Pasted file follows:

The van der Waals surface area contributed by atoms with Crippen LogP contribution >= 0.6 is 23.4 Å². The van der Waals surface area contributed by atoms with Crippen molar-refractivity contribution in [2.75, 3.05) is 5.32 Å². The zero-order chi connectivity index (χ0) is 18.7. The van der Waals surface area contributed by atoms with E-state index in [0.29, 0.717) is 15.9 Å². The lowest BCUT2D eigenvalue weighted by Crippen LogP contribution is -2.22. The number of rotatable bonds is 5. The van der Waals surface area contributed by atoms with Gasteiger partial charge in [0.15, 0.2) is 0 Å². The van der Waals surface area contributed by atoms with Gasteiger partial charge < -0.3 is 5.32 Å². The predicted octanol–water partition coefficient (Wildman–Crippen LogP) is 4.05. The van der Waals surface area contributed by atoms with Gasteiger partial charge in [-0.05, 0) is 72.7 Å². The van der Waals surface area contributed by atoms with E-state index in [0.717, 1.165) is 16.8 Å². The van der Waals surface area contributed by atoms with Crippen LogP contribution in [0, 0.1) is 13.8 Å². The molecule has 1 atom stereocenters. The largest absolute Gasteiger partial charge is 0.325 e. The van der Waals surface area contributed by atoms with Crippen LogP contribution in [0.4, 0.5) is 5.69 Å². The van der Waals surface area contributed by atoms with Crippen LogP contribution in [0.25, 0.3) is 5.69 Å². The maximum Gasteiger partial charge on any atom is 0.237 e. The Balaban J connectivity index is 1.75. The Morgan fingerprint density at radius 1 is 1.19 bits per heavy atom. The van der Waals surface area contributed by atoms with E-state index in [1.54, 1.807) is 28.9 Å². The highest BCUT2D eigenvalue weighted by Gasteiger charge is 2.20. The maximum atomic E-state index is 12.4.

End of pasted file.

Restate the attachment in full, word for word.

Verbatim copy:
The van der Waals surface area contributed by atoms with Crippen LogP contribution >= 0.6 is 23.4 Å². The van der Waals surface area contributed by atoms with Crippen molar-refractivity contribution in [2.75, 3.05) is 5.32 Å². The zero-order chi connectivity index (χ0) is 18.7. The van der Waals surface area contributed by atoms with E-state index in [0.29, 0.717) is 15.9 Å². The lowest BCUT2D eigenvalue weighted by Crippen LogP contribution is -2.22. The number of rotatable bonds is 5. The van der Waals surface area contributed by atoms with Gasteiger partial charge in [0.15, 0.2) is 0 Å². The van der Waals surface area contributed by atoms with Gasteiger partial charge < -0.3 is 5.32 Å². The predicted octanol–water partition coefficient (Wildman–Crippen LogP) is 4.05. The van der Waals surface area contributed by atoms with Gasteiger partial charge in [-0.05, 0) is 72.7 Å². The van der Waals surface area contributed by atoms with E-state index in [0.717, 1.165) is 16.8 Å². The van der Waals surface area contributed by atoms with Crippen LogP contribution in [0, 0.1) is 13.8 Å². The molecule has 1 atom stereocenters. The largest absolute Gasteiger partial charge is 0.325 e. The van der Waals surface area contributed by atoms with Crippen LogP contribution in [0.4, 0.5) is 5.69 Å². The van der Waals surface area contributed by atoms with Crippen LogP contribution in [0.25, 0.3) is 5.69 Å². The maximum Gasteiger partial charge on any atom is 0.237 e. The Balaban J connectivity index is 1.75. The Morgan fingerprint density at radius 1 is 1.19 bits per heavy atom. The van der Waals surface area contributed by atoms with E-state index in [1.54, 1.807) is 28.9 Å². The highest BCUT2D eigenvalue weighted by Gasteiger charge is 2.20. The maximum atomic E-state index is 12.4.